|Subject: Re: Italy travel|
Jim Bardsley has had difficulty redeeming Delta travel miles for a trip to Florence for a first-class trip in October. This underscores the need to make plans many months in advance since airlines really don't like redeeming the points they induce you to collect. We are starting to make plans for our trip next May for this reason.
He specifically asked who had the most flights to Venice and Rome: Alitalia, Air France, or Delta. Perhaps someone else can give a better answer, but I think it is important to note two things about getting to Italy.
The first of these is that many transatlantic flights of these three airlines are what are known as "codeshares". This means they have a cooperative agreement to allow a nominal Delta flight, for example, to also be listed as an Air France of Alitalia flight (I am not sure about all three). This can be an advantage if you have to use a domestic carrier (Delta), which is true when you are flying on federal goverment money. I do this, for example, when I fly to a conference on a federal grant (not that often, but a good example). Personally, I like the food and service on Air France and Alitalia much better than that on Delta (a recent complaint about Alitalia not withstanding). The crux of this point is that I don't think it matters very much, if at all, which airline is used because the number of "nonrev" (non-revenue or frequent flyer miles in airlinespeak) is generally the same since the flights are actually the same.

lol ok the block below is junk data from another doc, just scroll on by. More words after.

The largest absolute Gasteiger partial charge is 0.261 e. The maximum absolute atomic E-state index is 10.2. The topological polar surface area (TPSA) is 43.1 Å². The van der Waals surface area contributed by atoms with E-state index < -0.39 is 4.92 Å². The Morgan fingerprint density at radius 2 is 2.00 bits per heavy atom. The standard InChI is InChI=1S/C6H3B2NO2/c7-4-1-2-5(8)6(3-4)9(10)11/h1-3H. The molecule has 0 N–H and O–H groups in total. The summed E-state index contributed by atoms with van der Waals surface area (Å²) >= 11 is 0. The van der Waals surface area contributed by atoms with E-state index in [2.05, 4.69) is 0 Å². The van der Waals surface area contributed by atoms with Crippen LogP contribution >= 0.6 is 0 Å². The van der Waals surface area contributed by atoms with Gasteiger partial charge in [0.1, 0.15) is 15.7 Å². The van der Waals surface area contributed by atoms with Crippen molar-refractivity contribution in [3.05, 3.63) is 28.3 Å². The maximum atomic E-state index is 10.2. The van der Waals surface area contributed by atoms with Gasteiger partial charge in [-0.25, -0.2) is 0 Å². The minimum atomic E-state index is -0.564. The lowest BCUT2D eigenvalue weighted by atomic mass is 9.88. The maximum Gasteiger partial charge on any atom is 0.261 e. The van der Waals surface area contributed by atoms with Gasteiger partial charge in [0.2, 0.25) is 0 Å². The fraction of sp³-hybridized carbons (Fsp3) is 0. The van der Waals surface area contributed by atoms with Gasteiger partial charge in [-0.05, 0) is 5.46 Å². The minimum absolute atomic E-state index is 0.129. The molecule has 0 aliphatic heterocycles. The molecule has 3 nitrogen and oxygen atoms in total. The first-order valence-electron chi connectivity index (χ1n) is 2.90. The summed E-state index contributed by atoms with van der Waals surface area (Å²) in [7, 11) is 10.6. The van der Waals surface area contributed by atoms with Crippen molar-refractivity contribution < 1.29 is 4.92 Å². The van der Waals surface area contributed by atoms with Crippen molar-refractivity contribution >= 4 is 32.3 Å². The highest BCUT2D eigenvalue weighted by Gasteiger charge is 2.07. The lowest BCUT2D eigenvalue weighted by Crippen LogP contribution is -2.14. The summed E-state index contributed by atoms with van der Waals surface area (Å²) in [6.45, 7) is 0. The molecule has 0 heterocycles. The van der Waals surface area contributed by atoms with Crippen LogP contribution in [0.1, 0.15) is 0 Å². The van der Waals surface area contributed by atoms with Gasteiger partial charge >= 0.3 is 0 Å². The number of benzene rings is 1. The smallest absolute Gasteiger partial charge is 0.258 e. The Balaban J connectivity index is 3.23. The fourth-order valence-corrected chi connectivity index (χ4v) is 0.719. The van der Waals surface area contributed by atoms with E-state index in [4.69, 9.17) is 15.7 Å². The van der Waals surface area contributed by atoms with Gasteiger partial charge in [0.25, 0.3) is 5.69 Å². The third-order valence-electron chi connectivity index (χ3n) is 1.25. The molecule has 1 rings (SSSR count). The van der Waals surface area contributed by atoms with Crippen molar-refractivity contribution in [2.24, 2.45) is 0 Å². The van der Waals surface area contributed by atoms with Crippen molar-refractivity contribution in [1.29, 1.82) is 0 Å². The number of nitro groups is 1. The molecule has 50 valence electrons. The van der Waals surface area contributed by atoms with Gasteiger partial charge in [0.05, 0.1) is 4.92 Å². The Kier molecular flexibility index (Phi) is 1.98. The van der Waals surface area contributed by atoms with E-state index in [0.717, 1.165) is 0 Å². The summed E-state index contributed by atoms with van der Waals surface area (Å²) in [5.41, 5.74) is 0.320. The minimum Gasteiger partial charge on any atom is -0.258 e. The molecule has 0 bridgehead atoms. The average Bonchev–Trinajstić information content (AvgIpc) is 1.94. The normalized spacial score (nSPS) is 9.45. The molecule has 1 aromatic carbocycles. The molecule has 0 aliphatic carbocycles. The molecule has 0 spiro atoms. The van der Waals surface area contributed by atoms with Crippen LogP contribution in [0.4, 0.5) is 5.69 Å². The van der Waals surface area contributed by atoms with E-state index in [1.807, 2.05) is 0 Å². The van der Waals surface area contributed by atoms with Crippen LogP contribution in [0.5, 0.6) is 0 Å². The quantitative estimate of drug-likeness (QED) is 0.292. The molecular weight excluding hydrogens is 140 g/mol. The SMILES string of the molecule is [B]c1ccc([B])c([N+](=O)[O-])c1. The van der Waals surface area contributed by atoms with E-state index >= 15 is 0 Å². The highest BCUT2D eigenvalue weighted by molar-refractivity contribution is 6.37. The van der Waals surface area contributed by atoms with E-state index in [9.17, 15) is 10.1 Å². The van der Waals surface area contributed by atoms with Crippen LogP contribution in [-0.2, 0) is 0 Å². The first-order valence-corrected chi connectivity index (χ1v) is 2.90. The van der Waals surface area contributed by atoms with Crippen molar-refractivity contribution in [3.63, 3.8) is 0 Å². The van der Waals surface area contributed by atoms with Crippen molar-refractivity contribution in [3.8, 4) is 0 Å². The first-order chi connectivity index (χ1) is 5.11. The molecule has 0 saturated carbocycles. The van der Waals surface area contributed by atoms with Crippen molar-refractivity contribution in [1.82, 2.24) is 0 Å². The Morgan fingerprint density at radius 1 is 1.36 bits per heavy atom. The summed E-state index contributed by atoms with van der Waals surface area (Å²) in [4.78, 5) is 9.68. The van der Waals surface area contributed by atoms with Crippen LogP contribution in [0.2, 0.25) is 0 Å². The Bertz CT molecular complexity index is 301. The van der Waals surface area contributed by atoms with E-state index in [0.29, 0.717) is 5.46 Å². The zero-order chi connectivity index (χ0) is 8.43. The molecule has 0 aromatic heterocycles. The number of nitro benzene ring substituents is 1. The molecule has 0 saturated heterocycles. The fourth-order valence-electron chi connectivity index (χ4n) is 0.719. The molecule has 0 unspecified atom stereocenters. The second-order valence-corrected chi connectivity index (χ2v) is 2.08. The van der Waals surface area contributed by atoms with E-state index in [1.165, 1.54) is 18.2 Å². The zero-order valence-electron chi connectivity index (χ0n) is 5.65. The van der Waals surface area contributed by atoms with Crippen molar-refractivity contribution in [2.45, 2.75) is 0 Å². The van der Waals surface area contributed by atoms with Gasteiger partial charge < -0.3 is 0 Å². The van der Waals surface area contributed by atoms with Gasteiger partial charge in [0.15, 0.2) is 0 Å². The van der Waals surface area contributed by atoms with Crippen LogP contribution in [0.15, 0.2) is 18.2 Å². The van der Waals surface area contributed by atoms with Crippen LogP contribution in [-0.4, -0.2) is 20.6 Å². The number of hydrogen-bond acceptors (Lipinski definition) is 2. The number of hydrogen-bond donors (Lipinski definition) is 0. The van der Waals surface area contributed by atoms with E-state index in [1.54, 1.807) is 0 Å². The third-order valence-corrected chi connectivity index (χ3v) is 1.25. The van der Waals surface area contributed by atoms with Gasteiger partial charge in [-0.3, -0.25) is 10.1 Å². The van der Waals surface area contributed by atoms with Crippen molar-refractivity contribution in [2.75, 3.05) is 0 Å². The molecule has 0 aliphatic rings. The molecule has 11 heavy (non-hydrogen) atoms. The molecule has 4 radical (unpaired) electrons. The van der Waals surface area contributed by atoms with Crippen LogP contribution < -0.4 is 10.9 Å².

The second point is that service to Milan Malpensa is probably more frequent than that to Venice, especially when you add in flights though Paris deGaulle and the many other intermediate European cities. You can no longer get nonstop service from Dallas, where I live, to Italy even when paying full fare and "nonrev" flights often involve several stops. For example, last May it took us over 24 hours to get home from Florence.
I am not clear whether he spoke to a Delta international desk representative, which we always have to do and planning a "nonrev" trip takes hours! However, you usually can get it done.
I hope that this oblique answer was useful.
Ira H. Bernstein Dallas, Texas